3) Sovereign 
The word Sovereign emphasizes that there is no authority outside India on which our country is in any way dependent.
4) Preamble as basic structure
The objectives specified in the Preamble contain the basic structure of the constitution. The Preamble may therefore be pressed into service to interpret the provisions.
5) Democratic
The term democratic means that the rulers are elected by the people and derive authority to run the government.
6) Socialist
This word was added by the 42nd Amendment of the Constitution, to bring out the concept of socialism. The inclusion of the word suggests that there would be a tendency to lean towards nationalization and State ownership of industry.
7) Secular
This word has also been added by the 42nd Amendment, to emphasise the secular nature of the nation. The word secular specifically means that there is no State religion.
8) Republic
It means absence of ‘monarchy’. All the authorities of the State are directly or indirectly elected by the people.
9) Liberty
of thought, expression, belief, faith and worship. Liberty is an essential attribute of a free society that helps in the fullest development of intellectual, mental and spiritual faculties of an individual. The Indian Constitution guarantees six democratic freedoms to citizens under Art.19 and Right to Freedom of Religion under Arts. 25-28.
10) Fraternity
Fraternity as enshrined in the Constitution means a sense of brotherhood prevailing amongst all the sections of the people. This is sought to be achieved by making the State secular, guaranteeing fundamental and other rights equally to people of all sections and protecting their interests.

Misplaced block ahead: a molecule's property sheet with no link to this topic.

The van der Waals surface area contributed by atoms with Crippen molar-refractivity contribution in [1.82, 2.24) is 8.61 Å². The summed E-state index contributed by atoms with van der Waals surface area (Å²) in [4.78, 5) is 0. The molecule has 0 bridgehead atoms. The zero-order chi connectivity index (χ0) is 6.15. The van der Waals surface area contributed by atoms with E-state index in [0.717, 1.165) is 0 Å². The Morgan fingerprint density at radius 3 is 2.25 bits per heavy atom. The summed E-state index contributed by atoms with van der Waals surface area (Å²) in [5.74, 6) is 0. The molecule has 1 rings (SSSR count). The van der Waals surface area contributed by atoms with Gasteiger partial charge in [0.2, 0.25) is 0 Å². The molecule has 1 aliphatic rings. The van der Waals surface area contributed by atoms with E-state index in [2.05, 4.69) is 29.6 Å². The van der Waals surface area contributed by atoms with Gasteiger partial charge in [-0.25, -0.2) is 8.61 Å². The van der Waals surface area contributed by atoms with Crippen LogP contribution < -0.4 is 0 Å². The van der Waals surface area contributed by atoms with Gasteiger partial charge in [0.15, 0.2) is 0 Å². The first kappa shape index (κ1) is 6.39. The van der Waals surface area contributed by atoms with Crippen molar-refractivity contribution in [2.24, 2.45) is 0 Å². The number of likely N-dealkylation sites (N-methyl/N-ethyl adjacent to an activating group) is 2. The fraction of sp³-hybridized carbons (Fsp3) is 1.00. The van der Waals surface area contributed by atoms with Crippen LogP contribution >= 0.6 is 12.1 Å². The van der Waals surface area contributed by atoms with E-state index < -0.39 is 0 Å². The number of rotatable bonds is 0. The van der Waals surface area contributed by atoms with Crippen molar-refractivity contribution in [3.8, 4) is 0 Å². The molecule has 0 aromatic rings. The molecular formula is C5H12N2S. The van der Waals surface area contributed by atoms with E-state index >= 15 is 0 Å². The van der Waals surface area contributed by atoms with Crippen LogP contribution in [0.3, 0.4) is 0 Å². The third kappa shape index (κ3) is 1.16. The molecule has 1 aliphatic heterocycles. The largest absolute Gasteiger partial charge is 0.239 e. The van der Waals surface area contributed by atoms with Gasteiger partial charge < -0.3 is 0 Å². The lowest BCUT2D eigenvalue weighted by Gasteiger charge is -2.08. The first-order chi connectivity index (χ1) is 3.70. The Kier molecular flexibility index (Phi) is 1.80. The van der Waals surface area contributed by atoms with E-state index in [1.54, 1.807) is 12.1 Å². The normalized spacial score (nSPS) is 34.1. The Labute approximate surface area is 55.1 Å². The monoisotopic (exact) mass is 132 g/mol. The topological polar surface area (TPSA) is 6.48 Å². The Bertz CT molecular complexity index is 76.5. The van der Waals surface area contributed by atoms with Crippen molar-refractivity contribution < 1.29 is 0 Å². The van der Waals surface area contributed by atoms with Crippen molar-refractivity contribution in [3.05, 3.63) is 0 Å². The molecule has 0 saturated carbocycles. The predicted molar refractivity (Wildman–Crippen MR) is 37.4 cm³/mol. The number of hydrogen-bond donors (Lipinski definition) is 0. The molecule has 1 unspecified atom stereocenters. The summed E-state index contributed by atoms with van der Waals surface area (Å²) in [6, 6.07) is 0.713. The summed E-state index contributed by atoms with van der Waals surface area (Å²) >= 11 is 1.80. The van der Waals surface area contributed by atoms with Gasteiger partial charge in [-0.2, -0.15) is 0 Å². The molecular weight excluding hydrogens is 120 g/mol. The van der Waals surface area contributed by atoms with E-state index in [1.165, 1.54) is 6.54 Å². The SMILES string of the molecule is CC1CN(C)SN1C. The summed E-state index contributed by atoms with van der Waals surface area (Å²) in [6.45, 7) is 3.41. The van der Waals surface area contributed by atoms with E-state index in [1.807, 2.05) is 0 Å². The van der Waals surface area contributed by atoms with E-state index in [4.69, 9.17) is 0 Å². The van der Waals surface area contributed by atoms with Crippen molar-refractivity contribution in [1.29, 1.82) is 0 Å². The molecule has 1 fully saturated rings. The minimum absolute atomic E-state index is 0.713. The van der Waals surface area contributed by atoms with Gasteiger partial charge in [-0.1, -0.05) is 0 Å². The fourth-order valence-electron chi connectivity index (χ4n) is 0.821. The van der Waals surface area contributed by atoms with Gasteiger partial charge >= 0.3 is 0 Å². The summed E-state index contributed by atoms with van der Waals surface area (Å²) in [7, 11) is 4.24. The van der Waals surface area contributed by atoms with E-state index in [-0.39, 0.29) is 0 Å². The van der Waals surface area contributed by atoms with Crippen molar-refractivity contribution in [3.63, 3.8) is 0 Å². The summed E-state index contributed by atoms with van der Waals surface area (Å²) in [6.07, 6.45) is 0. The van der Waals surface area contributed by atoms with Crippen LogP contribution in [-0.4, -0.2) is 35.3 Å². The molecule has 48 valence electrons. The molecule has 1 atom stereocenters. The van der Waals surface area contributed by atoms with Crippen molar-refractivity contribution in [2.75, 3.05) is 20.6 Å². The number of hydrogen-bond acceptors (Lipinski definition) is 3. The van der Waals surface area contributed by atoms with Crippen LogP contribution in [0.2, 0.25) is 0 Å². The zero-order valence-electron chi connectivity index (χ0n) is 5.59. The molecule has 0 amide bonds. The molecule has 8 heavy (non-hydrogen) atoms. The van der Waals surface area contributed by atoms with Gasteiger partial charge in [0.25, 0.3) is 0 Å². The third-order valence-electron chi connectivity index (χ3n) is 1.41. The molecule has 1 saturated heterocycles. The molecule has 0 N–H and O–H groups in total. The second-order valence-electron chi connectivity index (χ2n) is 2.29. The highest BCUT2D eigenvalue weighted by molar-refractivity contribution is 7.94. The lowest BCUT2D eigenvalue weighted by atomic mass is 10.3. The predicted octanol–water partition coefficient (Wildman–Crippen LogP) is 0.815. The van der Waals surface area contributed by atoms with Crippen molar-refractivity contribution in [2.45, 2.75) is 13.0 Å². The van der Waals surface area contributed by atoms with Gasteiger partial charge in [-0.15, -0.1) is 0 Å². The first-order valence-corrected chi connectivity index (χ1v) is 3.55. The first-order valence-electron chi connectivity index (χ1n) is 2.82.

Is the Preamble a part of the Constitution?

  • This question came up for consideration, for the first time before the Supreme Court in the Berubari’s Case in 1960.
  • In that case, the Supreme Court held that the Preamble was not a part of the Constitution.
  • The Supreme Court in Kesavananda Bharathi vs. State of Kerala overruled the above judgment.
  • Supreme Court made it clear that the Preamble is a part of the Constitution and it is subject to the amending power of the Parliament as any other provisions of the Constitution is not destroyed.

GOVERNMENT TYPES
All over the world, there are two types of government – Unitary and Federal on the basis of the nature of relations between the national government and the regional governments.

Introduction the the Constitution CLAT Notes | EduRev

Fig: Unitary vs Federal System

In a unitary government, all the powers are vested in the national government and the regional governments derive their authority from the national government.
On the other hand, in a federal government the powers are divided between the national government and the regional government by the Constitution and both operate independently within their realm of power.

Essential characteristics of a Federal Constitution 

  • Distribution of Powers: